|Forgot password? Remember me|
|van der Spuy, Richard||1666|
|Blackshaw, Jessie Margaret||805|
|du Plessis, Dewald||278|
|2015-11-28||van der Spuy, Richard|
|2015-11-30||van der Spuy, Richard|
|2015-11-27||van der Spuy, Richard|
|2015-11-26||van der Spuy, Richard|
|2015-11-14||Goetsch, Bruce Allan|
|2015-11-25||van der Spuy, Richard|
|2015-11-22||du Plessis, Dewald|
|2015-11-24||van der Spuy, Richard|
|2015-11-12||Miller, Selwyn Moorcroft|
|2015-11-23||van der Spuy, Richard|
|2015-11-17||Baartman, Chantelle Sune|
The primary information need in deciding conservation priorities is up-to-date distribution maps. That is the primary goal of the Second Southern African Bird Atlas Project (SABAP2). Gosh, Team SABAP2, there is no holding you back in contributing the crucial data on which these maps are built. September broke all the data collection records. The daily submission rate of full protocol checklists was 77.3 (the previous record was in August, with 72.1). The number of checklists submitted in September was 2320 (compared with August, 2236; and remember that September is handicapped by being a day short!! This year it was further handicapped by awful weather over much of the country during the first weekend of the month!!!).
In the “Four Degrees” region centred on Gauteng, coverage reached 85% of the 576 pentads. The number of pentads visited increased by 17, from 473 to 490. That leaves 86 pentads left to be visited in the remaining three months of the year. Some targeted atlasing is going to be needed to achieve this. Jerome Ainsley is helping to lead the process. There is another challenge on the go in this region too, getting the entire Four Degrees to BLUE on the coverage map, that is 11 checklists per pentad since the start of the project. Today, 1 October, only 173 checklists are needed to achieve this. 52 pentads are on 10 checklists, and only need one more BirdMAPper visit to turn them BLUE.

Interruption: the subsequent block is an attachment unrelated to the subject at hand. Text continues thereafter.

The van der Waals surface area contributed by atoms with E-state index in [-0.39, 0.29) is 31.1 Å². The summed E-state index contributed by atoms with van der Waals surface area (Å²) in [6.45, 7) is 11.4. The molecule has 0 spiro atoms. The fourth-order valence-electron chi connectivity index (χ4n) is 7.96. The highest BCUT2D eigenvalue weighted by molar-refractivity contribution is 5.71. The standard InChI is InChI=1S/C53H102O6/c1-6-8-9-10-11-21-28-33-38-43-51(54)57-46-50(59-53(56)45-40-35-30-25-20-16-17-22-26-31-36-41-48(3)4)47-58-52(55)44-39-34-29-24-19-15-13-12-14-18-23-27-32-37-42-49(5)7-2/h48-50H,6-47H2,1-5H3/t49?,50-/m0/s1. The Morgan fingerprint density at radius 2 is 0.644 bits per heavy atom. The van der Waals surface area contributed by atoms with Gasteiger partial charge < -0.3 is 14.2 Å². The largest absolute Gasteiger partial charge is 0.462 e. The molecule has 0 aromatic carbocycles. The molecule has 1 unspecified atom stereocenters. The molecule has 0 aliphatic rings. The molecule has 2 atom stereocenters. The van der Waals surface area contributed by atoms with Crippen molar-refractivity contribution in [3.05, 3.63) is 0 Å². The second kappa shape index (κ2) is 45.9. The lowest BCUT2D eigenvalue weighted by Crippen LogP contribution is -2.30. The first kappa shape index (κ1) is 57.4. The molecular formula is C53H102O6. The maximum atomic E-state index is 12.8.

October is the key month for the arrival of the migrants from Eurasia. Please try to atlas your favourite and most accessible pentad several times, so that we have good solid documentation of the arrival of the migrants this spring, and the pattern of build up. Please keep going on this till the end of the year!